Daman and Diu is a union territory in Western India.

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Date palm

Phoenix dactylifera, commonly known as date or date palm, is a flowering plant species in the palm family, Arecaceae, cultivated for its edible sweet fruit.

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Delhi

Delhi (Dilli), officially the National Capital Territory of Delhi (NCT), is a city and a union territory of India.

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Delhi Sultanate

The Delhi Sultanate (Persian:دهلی سلطان, Urdu) was a Muslim sultanate based mostly in Delhi that stretched over large parts of the Indian subcontinent for 320 years (1206–1526).

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Dental consonant

A dental consonant is a consonant articulated with the tongue against the upper teeth, such as,,, and in some languages.

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Devanagari

Devanagari (देवनागरी,, a compound of "''deva''" देव and "''nāgarī''" नागरी; Hindi pronunciation), also called Nagari (Nāgarī, नागरी),Kathleen Kuiper (2010), The Culture of India, New York: The Rosen Publishing Group,, page 83 is an abugida (alphasyllabary) used in India and Nepal.

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Dharma

Dharma (dharma,; dhamma, translit. dhamma) is a key concept with multiple meanings in the Indian religions – Hinduism, Buddhism, Jainism, and Sikhism.

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Dictionary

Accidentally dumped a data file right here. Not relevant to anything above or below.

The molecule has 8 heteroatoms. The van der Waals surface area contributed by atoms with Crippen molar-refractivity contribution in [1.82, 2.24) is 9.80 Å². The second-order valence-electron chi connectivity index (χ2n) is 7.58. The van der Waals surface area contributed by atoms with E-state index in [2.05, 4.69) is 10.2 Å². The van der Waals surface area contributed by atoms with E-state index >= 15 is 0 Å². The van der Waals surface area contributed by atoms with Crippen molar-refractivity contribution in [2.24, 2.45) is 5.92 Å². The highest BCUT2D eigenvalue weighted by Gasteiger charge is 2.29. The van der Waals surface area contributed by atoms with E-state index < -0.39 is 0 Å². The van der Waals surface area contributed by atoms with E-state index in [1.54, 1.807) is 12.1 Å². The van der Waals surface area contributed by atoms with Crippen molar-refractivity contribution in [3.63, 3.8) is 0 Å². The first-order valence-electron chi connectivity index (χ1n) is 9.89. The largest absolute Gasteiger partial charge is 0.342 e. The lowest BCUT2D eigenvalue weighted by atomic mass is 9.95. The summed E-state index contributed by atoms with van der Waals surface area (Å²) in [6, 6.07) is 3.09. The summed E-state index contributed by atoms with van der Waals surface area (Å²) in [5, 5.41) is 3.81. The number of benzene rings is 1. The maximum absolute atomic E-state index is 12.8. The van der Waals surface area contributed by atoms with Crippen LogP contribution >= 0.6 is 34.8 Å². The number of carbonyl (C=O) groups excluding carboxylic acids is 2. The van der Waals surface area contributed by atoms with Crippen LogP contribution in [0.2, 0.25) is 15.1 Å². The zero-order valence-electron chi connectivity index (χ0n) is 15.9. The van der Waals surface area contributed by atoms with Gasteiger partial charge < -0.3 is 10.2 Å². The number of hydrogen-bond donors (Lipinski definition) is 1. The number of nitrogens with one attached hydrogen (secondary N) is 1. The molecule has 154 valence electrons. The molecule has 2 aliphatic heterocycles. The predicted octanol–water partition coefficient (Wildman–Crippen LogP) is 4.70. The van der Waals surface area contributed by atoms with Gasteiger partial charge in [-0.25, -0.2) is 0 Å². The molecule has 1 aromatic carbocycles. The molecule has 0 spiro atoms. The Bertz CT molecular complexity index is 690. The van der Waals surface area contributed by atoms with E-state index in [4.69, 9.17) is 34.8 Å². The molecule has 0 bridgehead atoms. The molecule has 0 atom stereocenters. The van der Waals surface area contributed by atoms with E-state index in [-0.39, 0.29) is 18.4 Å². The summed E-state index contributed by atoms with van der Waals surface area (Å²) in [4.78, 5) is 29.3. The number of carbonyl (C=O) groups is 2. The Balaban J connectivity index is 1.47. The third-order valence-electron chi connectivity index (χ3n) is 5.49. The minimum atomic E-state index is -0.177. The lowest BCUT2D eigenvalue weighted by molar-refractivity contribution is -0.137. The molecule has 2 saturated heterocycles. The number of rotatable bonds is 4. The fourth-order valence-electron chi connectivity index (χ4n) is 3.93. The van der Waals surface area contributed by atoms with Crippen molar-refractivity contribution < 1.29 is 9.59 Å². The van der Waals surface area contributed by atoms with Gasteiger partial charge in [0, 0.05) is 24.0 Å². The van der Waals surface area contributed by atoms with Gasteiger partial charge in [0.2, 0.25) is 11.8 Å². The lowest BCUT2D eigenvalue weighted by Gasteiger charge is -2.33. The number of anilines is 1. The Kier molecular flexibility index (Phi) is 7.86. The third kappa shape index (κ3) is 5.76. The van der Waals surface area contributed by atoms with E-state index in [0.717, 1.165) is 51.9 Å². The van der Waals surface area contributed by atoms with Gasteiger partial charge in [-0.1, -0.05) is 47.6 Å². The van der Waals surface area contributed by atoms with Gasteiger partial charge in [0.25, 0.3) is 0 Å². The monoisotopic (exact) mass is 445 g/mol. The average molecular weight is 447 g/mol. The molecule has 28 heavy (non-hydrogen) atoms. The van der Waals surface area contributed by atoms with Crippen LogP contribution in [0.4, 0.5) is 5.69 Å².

A dictionary, sometimes known as a wordbook, is a collection of words in one or more specific languages, often arranged alphabetically (or by radical and stroke for ideographic languages), which may include information on definitions, usage, etymologies, pronunciations, translation, etc.

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District Collector (India)

A District Collector, often abbreviated to Collector, is an Indian Administrative Service (IAS) officer in charge of revenue collection and administration of a district in India.

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Dual (grammatical number)

Dual (abbreviated) is a grammatical number that some languages use in addition to singular and plural.

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East Africa

East Africa or Eastern Africa is the eastern region of the African continent, variably defined by geography.

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English language

English is a West Germanic language that was first spoken in early medieval England and is now a global lingua franca.